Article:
I’m 69 years old,
Living at the end of a long dirt road and drive.
They haven’t called me back to work yet
But I imagine it won’t be long.
(My job that I get a paycheck for
Is not quite essential.)
I haven’t been to town for a long time.
My car has been running on the same tank of gas
For going on 6 weeks.
(I guess you’ve heard,
The demand for gas has been plummeting.)
Today I am driving to town.
It is a beautiful Saturday.
I pull into
The Home Depot parking lot
To buy material for a cold-frame my wife wants to build.
She has her heart in this project.
She has just been waiting
For the weather’s permission
To get started.
(We have both agreed that this summer,
And for the foreseeable future,
The garden will be one of our highest priorities.)
Don’t come home without everything she needs,
I tell myself.
This is important!
I am doing something important.
The first thing I notice is the number of vehicles
And then, closer to the store,
The number of people
Entering and exiting
And just standing around.
The building is long
And they have big signs set up
At the left entrance reading “Exit Only”
With one of those expanding orange fences
Reinforcing the message:
One way in, one way out.
OK, this is weird but I’m game.
I go over my list of materials and hardware.
I want to be efficient
Once I’m in there.
I don’t want to spend hours.
I locate one of those orange metal push-carts
In the parking lot
For the two sheets of plywood
And head for the entrance
Rattling and clanking
Over the irregular surfaces of the asphalt.
Once I am in the store
It feels more like an airport.
There are cordoned-off lines on the left side
Of, mostly masked, customers.
The ones who aren’t masked are in the minority
And I can see that some are embarrassed,
Trying unsuccessfully to look confident.
(No doubt the tables would be turned
In the Trump-loving states.)
Me? I’m wearing my N-95
That I purchased before it was a no-no.
My glasses keep fogging up
So I am squinting
Like trying to find my way through a private fog,
Trying to stay six feet away from other bodies.
Make that ten feet from those who
Aren’t wearing masks.
It concerns me that my lenses fog up when I exhale
And defog slightly when I inhale.
I imagine the air is full of little Covid-viruses.
I try not to think about it,
Imagining that I am relatively safe
Compared to the ones who are
Acting as if it’s just another day.
Occasionally I eye one of the maskless ones
A little boy riding on a cart
Looks up at me timorously.
Neither he nor his father is protected.
After I pass him, I regret
That I didn’t make any effort
To smile with my eyes.
There are two little Scotch Terriers
Dressed in plaid jackets.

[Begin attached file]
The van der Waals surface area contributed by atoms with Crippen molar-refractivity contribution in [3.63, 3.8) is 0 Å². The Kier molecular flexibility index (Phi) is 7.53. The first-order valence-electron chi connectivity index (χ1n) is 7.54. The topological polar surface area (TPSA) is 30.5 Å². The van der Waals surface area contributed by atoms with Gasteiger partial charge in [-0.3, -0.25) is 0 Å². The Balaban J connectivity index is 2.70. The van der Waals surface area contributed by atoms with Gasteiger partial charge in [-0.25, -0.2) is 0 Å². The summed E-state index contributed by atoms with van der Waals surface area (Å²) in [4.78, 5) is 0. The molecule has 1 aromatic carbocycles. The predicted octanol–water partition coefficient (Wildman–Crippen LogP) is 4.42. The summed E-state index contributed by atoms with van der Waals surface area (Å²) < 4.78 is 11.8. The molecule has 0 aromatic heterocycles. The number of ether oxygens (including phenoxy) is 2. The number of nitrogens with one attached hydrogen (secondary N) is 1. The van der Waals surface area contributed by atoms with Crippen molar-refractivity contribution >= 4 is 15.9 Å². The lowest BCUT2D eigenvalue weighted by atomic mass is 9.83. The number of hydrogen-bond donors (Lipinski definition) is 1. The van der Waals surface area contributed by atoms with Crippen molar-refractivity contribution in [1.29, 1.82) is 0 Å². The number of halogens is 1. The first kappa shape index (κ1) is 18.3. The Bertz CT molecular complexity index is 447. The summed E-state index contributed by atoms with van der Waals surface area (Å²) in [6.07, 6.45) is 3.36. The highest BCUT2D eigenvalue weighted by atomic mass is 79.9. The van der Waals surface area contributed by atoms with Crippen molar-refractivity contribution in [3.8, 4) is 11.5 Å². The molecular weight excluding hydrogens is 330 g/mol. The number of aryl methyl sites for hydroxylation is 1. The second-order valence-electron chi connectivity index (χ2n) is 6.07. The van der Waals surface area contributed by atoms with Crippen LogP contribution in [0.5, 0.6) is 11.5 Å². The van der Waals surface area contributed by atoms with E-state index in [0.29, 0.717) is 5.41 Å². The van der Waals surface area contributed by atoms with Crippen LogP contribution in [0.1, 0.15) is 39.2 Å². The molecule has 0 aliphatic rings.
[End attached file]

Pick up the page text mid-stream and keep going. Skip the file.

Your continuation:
I picture them in masks
And then I feel bad
For making light of this whole situation.
But why is it like. . .like. . .
Not like an airport,
But like, yeah, like the farmer’s market!
People seem happy or relieved or something.
Are they thinking, This is ending?
That the nightmare is passing?
I admit, I am not the best interpreter
Of the mood here
Because my own mood
Disqualifies me as an objective observer,
But now I’m asking myself,
Is this about buying stuff
Or is it about being together
In a place that is big enough
To accommodate all of us and
We still feel like we’re following the rules?
At the farmer’s market
There is always a feeling in the air
That is reminiscent of an old-time fair,
Minus the farm animals and the rides
And the pie competition
And the bands,
And the bluster and the banter. . .
In fact minus almost everything
That makes it a fair except the venders
With their booths of good food
And the good smells
And the, mostly, happy people.
Home Depot? Like a fair?
There are families here!
But while I’m looking around,
Realizing I’m at a weird kind of fair,
I become aware of how much time has passed
While I’ve been foraging
Up and down the colossal aisles,
Trying to decipher my list
Through the pulsing condensation on my glasses.
I have decided to get the hardware first
And the plywood and plexi-glass panels last
So the cart isn’t weighted down
Until I’m ready to check out.
The employees I ask for directions
Are very nice but I wish I could intuit
Which ones actually know the inventory
And which ones are winging it.
The plexi-glass is in aisle #30,
Which is about a quarter of a mile away,
So that will be last.
And there are twenty-four bricks for the base
Of the frame.
The bricks will be second to last.
I picture my wife looking happy
When I pull into the drive with everything.
She will ask, How did it go?
And I will say,
Great. I was able to find everything!
But that isn’t how things are unfolding.
They don’t have the 50 1 ½ inch #6 flat head screws I need.
And they are out of a few other things.
But I find an employee who is being super-helpful
So I decide to ask about the plywood.
I want them rough-cut to a size I can fit in the car.
She says, a little sheepishly,
The panel-saw hasn’t been working for two weeks.
Now I am picturing my wife’s disappointment
When I tell her
That I was only able to find
Half of what she needs.
Now that I know that I am going to fail
On my mission,
I am trying to hurry
So I don’t have to use the Men’s Room.
I really don’t want to use the Men’s Room!
After almost an hour and a half I cut my losses
And decide to check out.
How many kinds of receipts do you want?
Asks the cashier.
(I’m a little irritated now.)
Is it always this busy? I ask.
Oh no, he says,
During the week it’s dead.
I walk back to my car with my modest bag of hardware
Feeling like a foreigner,
Feeling how liminal life has become.
Man, am I anxious to get back to my quarantine
And to my wonderful disappointed wife!
Epidemic Epistle V: Becoming a Marginalized Person in a Pandemic is Eye-opening
Epidemic Epistle IV: Stalking the message
Epidemic Epistle III: It’s Spring and I’ve Turned 71 in a Pandemic-Induced Recession
Epidemic Epistle II: Wading through – It’s all poetry, bad poetry
Epidemic Epistle I: A Triage Crisis is Coming, and It’s Personal